Hi Carola, great question! Does the vanity come the whole way to the floor like a kitchen cabinet? If so, we’d recommend installing the vanity first and then doing the flooring so it does not go under the vanity.

Scott Postle September 19, 2018 - 11:39 am

What about a vanity that has feet? Would that be ok if I put felt pads underneath so the floor has at least a small opportunity to move around a little for expansion and contraction? Thanks!

Viena September 20, 2018 - 10:09 am

Hi Scott, thanks for reaching out. A vanity that has feet in no problem. Keep in mind, when you install the toilet in your bathroom, the floatation of your flooring will be very limited once the toilet is bolted to the ground. Please make sure there is a transition piece separating the bathroom from the rest of your home, to prevent any buckling or damage to the joints outside of the bathroom. Please let us know if you have any other questions!

Kevin May 12, 2018 - 3:19 pm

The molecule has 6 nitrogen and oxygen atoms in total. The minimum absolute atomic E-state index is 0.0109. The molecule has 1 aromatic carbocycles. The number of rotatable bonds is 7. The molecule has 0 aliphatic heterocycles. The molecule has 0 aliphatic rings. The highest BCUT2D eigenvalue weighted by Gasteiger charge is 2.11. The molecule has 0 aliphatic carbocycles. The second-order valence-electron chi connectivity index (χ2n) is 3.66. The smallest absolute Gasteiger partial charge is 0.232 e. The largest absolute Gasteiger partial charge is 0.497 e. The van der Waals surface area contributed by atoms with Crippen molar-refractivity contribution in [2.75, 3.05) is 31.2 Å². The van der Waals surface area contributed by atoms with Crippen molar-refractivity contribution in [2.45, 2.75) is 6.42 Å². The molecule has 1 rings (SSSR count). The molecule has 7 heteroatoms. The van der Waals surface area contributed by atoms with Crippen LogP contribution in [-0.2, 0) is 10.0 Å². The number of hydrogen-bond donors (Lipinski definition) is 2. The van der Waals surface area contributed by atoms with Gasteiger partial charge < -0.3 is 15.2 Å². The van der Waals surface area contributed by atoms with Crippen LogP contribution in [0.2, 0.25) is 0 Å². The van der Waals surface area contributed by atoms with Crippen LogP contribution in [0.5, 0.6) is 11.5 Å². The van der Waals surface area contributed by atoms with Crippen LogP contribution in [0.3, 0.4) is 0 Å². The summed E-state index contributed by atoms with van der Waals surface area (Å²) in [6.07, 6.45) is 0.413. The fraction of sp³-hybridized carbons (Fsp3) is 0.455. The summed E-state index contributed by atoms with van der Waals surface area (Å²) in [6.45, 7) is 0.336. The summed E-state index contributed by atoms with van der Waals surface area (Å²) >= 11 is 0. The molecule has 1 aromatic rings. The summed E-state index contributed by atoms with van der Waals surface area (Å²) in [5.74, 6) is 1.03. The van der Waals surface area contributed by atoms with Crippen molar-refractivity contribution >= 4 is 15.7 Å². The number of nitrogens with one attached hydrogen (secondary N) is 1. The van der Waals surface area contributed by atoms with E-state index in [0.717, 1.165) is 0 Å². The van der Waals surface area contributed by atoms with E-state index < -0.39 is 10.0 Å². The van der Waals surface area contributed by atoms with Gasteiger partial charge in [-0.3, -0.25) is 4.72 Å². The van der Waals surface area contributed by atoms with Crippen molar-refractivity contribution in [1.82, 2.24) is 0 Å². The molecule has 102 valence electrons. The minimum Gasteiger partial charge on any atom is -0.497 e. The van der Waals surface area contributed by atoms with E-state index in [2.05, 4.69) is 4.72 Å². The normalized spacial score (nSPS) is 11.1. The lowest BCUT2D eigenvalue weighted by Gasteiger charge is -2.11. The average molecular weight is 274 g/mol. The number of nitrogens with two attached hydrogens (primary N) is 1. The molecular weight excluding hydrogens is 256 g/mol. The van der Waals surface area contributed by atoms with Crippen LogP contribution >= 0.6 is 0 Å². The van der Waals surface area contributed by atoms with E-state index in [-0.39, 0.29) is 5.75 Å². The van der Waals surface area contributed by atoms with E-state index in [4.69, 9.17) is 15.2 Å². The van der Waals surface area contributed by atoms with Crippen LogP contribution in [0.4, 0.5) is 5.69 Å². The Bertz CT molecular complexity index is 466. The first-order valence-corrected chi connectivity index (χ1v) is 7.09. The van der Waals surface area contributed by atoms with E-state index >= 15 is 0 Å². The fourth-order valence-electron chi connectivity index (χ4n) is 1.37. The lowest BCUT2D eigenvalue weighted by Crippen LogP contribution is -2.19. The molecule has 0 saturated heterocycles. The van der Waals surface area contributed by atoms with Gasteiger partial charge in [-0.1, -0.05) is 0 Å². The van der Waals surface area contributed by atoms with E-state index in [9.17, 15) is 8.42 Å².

I have some beautiful ebony plank laminate flooring left over from doing my kitchen/dinning area and would like to install the remainder in my upstairs bathroom to tie it all in but I’ve noticed over the past few yrs I’d get a little buckling at the seam if I left a little standing water that went unnoticed. Is there something I can do to prevent that other than just gluing them at install? Thx

Alana Kane May 15, 2018 - 12:20 pm

Hi Kevin, unfortunately not. Since a laminate is made from wood, it will absorb moisture, water and humidity causing it to buckle. We only recommend using laminate in a half bathroom. In this case, we’d recommend going with a vinyl or tile floor.

Susan Campbell April 7, 2018 - 2:50 pm

My laminate has sinking and soft spot near my toilet.

Alana Kane April 9, 2018 - 3:50 pm

Hi Susan, we’re sorry to hear about this! I have a feeling this may be a water issue. Did you notice any leaking or sweating of your toilet?

Mattzoo July 23, 2019 - 3:30 pm

You have to use a waxless toilet ring on a floating floor!

Alana Kane July 24, 2019 - 8:09 pm

Thanks for the tip!